UPDATE: The House today defeated the school voucher bill, which would allow $3 million a year in general tax revenue to go to private schools, church-related and otherwise.
The vote was announced as 35-45, with four voting present. The tally means 16 representatives didn’t vote, the same effect as a no (but four of those were so-called paired votes, where an absent voter was paired with someone on the other side so they wouldn’t be disadvantaged by an unavoidable absence for the vote. ) Witj those four added, the count was 37-47.
Advocates of the bill had said members were being pressured by superintendents not to vote if they couldn’t vote no, and many did just that.
The bill can be reconsidered by the House. It spent about an hour on debate today.
Rep. Jim Dotson (R-Bentonville) is the sponsor and he closed with a call for a vote for children in a voice cracking with emotion.
The bill is structured as an education savings account because it requires laundering money donated by taxpayers to charitable organizations. The taxpayers get credits and deductions sufficient to offset the payments. The money then goes to private schools. The process avoids any constitutional questions about giving public money to churches and is modeled after programs in other states.
The bill prevents the state from enforcing any standards on schools that receive the money. There’s limited provision for public accountability on recipients of the money and the educational benefits.
The bill was downsized from its original form, at $6 million a year and yearly increases. The amendment came after pressure from Gov. Asa Hutchinson. Dotson pitched the bill as a four-year “pilot” program. About 700 students would get the money. Dotson said it could “change the future of their life.” In Lousiana, results show students on the whole did worse at the private voucher beneficiaries than they had done in public schools.
From debate, it’s clear some people don’t understand that this is about parents putting money into the program to get it back. It’s not. In fact, corporate contributions are specifically contemplated as a source of credits. The Waltons, big supporters of school choice, could, for example, contribute $5 million to the nonprofits and get the money back in the form of credits and federal tax deductions to charity. It would, in that fashion, essentially direct its tax money to private schools rather than to government as a whole.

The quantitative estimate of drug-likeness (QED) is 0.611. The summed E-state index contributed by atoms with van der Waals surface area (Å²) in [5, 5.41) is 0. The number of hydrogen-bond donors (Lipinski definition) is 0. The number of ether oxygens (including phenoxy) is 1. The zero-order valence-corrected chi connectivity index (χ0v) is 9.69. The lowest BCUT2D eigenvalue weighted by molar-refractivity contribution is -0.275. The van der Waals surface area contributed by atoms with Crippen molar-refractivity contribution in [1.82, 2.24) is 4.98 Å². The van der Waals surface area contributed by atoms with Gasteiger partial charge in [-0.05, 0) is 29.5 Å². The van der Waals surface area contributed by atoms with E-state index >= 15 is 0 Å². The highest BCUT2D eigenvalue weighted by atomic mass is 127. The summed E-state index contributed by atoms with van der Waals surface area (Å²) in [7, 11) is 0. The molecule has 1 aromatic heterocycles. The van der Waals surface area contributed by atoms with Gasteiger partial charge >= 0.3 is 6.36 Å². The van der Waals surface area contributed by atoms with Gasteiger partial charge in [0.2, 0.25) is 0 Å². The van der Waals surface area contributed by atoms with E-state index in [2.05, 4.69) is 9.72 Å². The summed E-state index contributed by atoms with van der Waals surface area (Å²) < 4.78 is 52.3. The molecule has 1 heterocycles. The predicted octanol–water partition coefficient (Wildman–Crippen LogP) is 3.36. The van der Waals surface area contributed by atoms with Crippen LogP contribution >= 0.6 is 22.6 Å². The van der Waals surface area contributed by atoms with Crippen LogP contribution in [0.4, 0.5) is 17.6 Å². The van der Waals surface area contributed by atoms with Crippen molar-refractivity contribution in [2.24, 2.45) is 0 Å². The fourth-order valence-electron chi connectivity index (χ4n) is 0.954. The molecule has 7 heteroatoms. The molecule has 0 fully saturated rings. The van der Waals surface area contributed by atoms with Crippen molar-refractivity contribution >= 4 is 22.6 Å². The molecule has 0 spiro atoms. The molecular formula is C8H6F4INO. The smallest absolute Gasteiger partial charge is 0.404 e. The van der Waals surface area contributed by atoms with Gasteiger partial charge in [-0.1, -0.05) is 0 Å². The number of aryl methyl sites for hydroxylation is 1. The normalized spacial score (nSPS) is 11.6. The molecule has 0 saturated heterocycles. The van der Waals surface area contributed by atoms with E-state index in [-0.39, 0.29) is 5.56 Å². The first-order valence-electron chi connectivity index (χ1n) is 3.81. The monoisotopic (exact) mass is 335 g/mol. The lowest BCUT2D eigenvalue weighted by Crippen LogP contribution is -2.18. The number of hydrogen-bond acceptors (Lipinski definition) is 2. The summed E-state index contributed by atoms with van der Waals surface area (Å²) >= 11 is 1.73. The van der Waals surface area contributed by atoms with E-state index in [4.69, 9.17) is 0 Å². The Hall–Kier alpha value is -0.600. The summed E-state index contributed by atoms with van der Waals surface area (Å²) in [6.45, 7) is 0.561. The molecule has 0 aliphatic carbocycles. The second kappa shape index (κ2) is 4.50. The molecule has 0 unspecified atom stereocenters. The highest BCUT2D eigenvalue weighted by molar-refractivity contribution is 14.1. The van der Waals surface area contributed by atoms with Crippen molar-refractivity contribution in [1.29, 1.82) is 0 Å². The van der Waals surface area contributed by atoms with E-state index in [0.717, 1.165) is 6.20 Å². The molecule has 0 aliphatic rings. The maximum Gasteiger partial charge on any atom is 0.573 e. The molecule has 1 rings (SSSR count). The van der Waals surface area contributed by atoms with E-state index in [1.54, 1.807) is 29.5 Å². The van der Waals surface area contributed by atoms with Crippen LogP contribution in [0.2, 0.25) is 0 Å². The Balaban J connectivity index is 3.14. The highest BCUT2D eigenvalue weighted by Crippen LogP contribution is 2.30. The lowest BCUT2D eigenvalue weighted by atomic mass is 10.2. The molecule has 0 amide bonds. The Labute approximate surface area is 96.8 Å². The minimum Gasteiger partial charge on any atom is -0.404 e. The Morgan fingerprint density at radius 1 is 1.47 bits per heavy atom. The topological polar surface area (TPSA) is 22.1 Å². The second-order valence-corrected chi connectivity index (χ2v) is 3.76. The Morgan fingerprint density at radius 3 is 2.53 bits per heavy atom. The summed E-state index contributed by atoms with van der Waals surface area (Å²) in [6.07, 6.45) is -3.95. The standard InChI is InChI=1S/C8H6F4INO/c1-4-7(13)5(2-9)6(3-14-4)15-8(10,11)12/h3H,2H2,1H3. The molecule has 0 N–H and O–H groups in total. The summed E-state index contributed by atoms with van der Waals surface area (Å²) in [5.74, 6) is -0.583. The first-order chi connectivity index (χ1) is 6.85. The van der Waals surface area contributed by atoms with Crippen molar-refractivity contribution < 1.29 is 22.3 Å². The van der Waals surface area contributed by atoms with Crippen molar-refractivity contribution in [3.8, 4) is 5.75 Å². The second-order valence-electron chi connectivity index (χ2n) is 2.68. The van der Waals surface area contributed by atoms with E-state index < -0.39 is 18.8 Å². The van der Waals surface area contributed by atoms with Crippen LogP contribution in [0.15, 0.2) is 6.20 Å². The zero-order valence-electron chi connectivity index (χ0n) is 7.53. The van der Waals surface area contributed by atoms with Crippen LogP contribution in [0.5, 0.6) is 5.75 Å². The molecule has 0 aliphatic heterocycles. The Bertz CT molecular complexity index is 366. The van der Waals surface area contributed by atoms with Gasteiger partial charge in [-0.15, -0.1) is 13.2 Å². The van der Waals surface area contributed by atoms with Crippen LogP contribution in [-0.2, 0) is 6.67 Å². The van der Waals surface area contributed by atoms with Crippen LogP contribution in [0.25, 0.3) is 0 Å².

Rep. James Sturch (R-Batesville) spoke against the bill. He said many people lived in places where they had no private schools to choose. And he said it wasn’t equitable to give money in the program to families for college costs when other students don’t get that benefit. Public schools who lose student will come out net losers, he said.
Rep. Stephen Meeks (R-Greenbrier) said opponents had been stoking fear about damage to public schools. “We have let fear stop us from doing some good things because we’re comfortable where we’re at it.”
Rep. Les Warren (R-Hot Springs) said the bill discriminated against public and charter school students by additional use of the money and he also said it would lead to the breakdown of public schools, which will have less money. “I’d love to see these charitable organizations invest in making our public schools stronger.” The money will be used with “little to no accountablity,” he said. “We must protect public schools.”
Rep. Bob Ballinger (R-Berryville) said the bill wouldn’t hurt public schools. “All we’re talking about doing is empowering a parent,” he said. Why shouldn’t a poor child be able to go to a private school, he asked. (And I’d asked, why shouldn’t we demand the same standards for private schools that get the money?) He said the impact would be small. “Give it an opportunity to see if it works.”
Rep. John Walker (D-Little Rock) praised Sturch and Warren. He said they recognize “where the state needs to be” to best help all children. He complimented the governor for “putting a brake” on the bill. He acknowledged, too, the strong partisan support it enjoys among Republicans, which made it difficult for some to vote against it.
He reminded about the promises of the lottery scholarship, that it would help those most in need. But, he said, most of those benefiting are those already achieving.
“There’s no evaluation component here,” he said.” This is not a good bill. It does not do what is being suggested.”
He warned against a change to a “voucher community” that ultimately destroys public schools.
Rep. Mark Lowery (R-Maumelle) targeted school superintendents, who he said were trying to protect their turf in urging votes against the bill. “The chance of any one school district being impacted dramatically is minimal,” he said.
Dotson insisted the transfer of money to private schools actually saves the state money. This analysis is simplistic and doesn’t consider the fact that every dollar lost to a private school takes away a dollar of which only 45 cents goes to education, the rest to other purposes. Also it doesn’t account for the fact that the $6,600 in state aid transferred to private schools isn’t always paid in that amount for every student, because some districts have large local wealth that reduces the amount the state pays in those districts.
He said the bill wasn’t perfect but that’s what pilot programs are about, identifying needs for modifications.